This made me wonder how a Zen student is supposed to drive a car when mountains aren’t mountains and rivers aren’t rivers (and presumably, roads aren’t roads).
Alvin Alexander | Java, Scala, Unix, Perl, Mac OS X
If you like “works in progress,” I’m currently in the process of moving the HTML version of my new book to this website (alvinalexander.com). You can find the first page here at Learning Functional Programming in Scala.
(The motivation for moving it here is that I want to a) make my life easier, and b) make it so I can find my own content by just searching this website.)
“True self appears when we actively practice in the present moment, not waiting for enlightenment to appear in some special way.”
~ Les Kaye, Zen at Work
If you’re interested in “meta” programming in Scala, check out the Scalameta project. It’s described on its website like this:
“Scalameta is a clean-room implementation of a metaprogramming toolkit for Scala, designed to be simple, robust and portable. We are striving for scalameta to become a successor of scala.reflect, the current de facto standard in the Scala ecosystem.”
“Scalameta provides functionality that's unprecedented in the Scala ecosystem. Our killer feature is abstract syntax trees that capture the code exactly as it is written — with all the original formatting and attention to minor syntactic details.”
I don’t send cards at Christmas, but if I did, I might send this “Fox looking at Santa and the Moon” Christmas card that I saw in Santa Fe, New Mexico this week.
On May 24, 2013, I finished with the last hardcopy chapters of the Scala Cookbook. I put all of the chapters next to the paper shredder as a way to show what I had just done. The final edits would be finished with a copywriter over the next several weeks, and I signed off on the final edition while I was at Virginia Beach.
Somewhere around the year 2006, my writing style was influenced by the CIO of a company I was working with. When trying to get a new project started, a project manager gave me a very vague description of what he wanted, and as a result, the cost estimate and Statement of Work I wrote (so I would get paid) was vague as well.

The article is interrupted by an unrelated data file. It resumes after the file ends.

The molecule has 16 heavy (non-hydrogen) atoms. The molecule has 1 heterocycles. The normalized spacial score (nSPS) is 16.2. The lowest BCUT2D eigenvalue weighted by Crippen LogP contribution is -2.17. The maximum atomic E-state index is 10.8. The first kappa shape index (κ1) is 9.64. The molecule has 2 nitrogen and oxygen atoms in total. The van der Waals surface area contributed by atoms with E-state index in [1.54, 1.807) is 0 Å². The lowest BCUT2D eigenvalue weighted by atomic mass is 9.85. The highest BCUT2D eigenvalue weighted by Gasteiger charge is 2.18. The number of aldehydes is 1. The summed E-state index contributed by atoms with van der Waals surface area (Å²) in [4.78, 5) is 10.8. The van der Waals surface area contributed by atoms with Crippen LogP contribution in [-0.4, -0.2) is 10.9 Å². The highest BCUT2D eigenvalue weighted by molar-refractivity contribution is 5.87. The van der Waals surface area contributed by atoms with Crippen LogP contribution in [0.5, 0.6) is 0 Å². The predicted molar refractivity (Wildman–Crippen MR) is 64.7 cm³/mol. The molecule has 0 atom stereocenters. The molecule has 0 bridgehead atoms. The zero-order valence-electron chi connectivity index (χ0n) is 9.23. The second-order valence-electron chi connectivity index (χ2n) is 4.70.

The CIO called me to her office, and then told me that I didn’t have to write anything fancy, I just had to “say what I mean.” Since then, that simple approach has been a key to my writing style.
This is a good post from 2014 titled, 44 engineering management lessons.
I love these quotes:
- My happiness depends on me.
- Do not give anyone else responsibility for how you feel.
Unfortunately, many people blame other people for their problems. I hear people say, “If only so-and-so would do xyz, I’d be happy.” Guess what? No you won’t! Nobody else is ever going to give you lasting happiness. If your friend/sibling/whatever is a slacker, they’re a slacker! (And guess what else? You’re judging them, and that makes you judgmental!) Get over it, move on! Tend to your own garden. You make yourself miserable, and you can also make yourself happy. It’s your choice. Stop blaming others.
For people who have life partners (spouses, etc.), I think it’s important to ask, “Is there joy in my partner’s life?”
Sometimes we get so caught up in our own lives, we forget to check in with our partners and ask how they’re doing, if they’re happy. (And if they’re not, what we can help do about that.)
Being a “life partner” is a commitment to the other person, and to their well-being.
If you’re interested in a simple introduction to mindfulness meditation, search the Internet for a free, 25-page PDF booklet named, “Buddha in Blue Jeans,” by Tai Sheridan. Despite that name, the booklet has good, non-denominational tips about meditating and mindfulness (and only mentions the name “Buddha” twice in the main text).
Here’s a favorite quote: “Be like a cat purring. Follow your breath like ocean waves coming in and out.”
“I thought once everybody could speak freely and exchange information and ideas, the world is automatically going to be a better place,” Mr. Williams says. “I was wrong about that.”
~ Evan Williams, in a N.Y. Times article, The Internet is broken.
A farmer plowing a field in Palmer, Alaska on May 20, 2015.
At 10:30 pm.
Guess. Apologize. Compensate. This is a nice slide from a talk by Jonas Bonér, CTO of Lightbend.
Tried to use someone’s software library.
Documentation was bad, couldn’t get it to work.
Used someone else’s.
“Do not let the behavior of others destroy your inner peace.”
~ The Dalai Lama
Nice slogan. :)
I’d like to meet the person who first drank milk from a cow. I’m curious about what led up to that decision.
Today’s mindfulness “lesson of the day” (mostly for myself) is a reminder to keep practicing, even when you don’t feel like it. You don’t get to choose when moments of enlightenment happen, so the best thing you can do is keep practicing so those moments will be possible when the right circumstances (karma?) come into alignment.
What happens is that over time, both the mindfulness and the enlightenment bits change the wrinkles in your brain, change your perspective and attitude, and cleanse the environmental conditioning of whatever happened to get you to this point. With continued practice you evolve (think “metamorphosis”) into a new person over time — this time a person of your own choosing, rather than a person conditioned by where and when you were born and lived.
(And who knows, maybe one day you’ll break free from the endless cycle of karmic existence, if you’re into that sort of thing.)